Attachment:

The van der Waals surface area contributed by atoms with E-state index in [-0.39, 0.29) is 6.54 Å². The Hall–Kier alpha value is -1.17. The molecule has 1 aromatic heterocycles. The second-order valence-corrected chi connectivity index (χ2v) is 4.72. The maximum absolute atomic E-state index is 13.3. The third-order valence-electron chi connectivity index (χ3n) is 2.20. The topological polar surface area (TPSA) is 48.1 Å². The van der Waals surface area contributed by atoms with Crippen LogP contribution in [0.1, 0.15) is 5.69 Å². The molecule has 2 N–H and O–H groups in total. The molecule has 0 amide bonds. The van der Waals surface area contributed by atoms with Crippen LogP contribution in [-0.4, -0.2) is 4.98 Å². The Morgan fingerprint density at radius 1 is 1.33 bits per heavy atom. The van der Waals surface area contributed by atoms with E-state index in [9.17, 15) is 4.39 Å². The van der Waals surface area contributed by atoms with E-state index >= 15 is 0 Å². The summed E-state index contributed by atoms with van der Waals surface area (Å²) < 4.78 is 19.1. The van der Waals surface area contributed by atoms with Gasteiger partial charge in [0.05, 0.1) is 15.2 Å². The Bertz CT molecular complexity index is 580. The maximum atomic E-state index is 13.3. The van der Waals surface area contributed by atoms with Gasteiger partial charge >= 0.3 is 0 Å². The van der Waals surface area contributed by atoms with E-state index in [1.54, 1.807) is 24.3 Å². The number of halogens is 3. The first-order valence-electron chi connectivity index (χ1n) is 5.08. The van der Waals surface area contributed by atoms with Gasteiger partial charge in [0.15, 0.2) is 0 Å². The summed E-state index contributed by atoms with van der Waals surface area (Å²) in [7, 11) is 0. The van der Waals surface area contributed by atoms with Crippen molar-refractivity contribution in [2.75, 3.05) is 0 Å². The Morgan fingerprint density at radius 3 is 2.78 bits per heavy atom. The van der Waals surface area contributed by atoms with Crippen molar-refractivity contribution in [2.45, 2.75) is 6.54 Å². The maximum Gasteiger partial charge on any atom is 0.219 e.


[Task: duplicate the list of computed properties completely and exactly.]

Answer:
The van der Waals surface area contributed by atoms with E-state index in [-0.39, 0.29) is 6.54 Å². The Hall–Kier alpha value is -1.17. The molecule has 1 aromatic heterocycles. The second-order valence-corrected chi connectivity index (χ2v) is 4.72. The maximum absolute atomic E-state index is 13.3. The third-order valence-electron chi connectivity index (χ3n) is 2.20. The topological polar surface area (TPSA) is 48.1 Å². The van der Waals surface area contributed by atoms with Crippen LogP contribution in [0.1, 0.15) is 5.69 Å². The molecule has 2 N–H and O–H groups in total. The molecule has 0 amide bonds. The van der Waals surface area contributed by atoms with Crippen LogP contribution in [-0.4, -0.2) is 4.98 Å². The Morgan fingerprint density at radius 1 is 1.33 bits per heavy atom. The van der Waals surface area contributed by atoms with E-state index in [9.17, 15) is 4.39 Å². The van der Waals surface area contributed by atoms with E-state index >= 15 is 0 Å². The summed E-state index contributed by atoms with van der Waals surface area (Å²) < 4.78 is 19.1. The van der Waals surface area contributed by atoms with Gasteiger partial charge in [0.05, 0.1) is 15.2 Å². The Bertz CT molecular complexity index is 580. The maximum atomic E-state index is 13.3. The van der Waals surface area contributed by atoms with Gasteiger partial charge >= 0.3 is 0 Å². The van der Waals surface area contributed by atoms with E-state index in [1.54, 1.807) is 24.3 Å². The number of halogens is 3. The first-order valence-electron chi connectivity index (χ1n) is 5.08. The van der Waals surface area contributed by atoms with Gasteiger partial charge in [0.15, 0.2) is 0 Å². The summed E-state index contributed by atoms with van der Waals surface area (Å²) in [7, 11) is 0. The van der Waals surface area contributed by atoms with Crippen molar-refractivity contribution in [2.75, 3.05) is 0 Å². The Morgan fingerprint density at radius 3 is 2.78 bits per heavy atom. The van der Waals surface area contributed by atoms with Crippen molar-refractivity contribution in [2.45, 2.75) is 6.54 Å². The maximum Gasteiger partial charge on any atom is 0.219 e.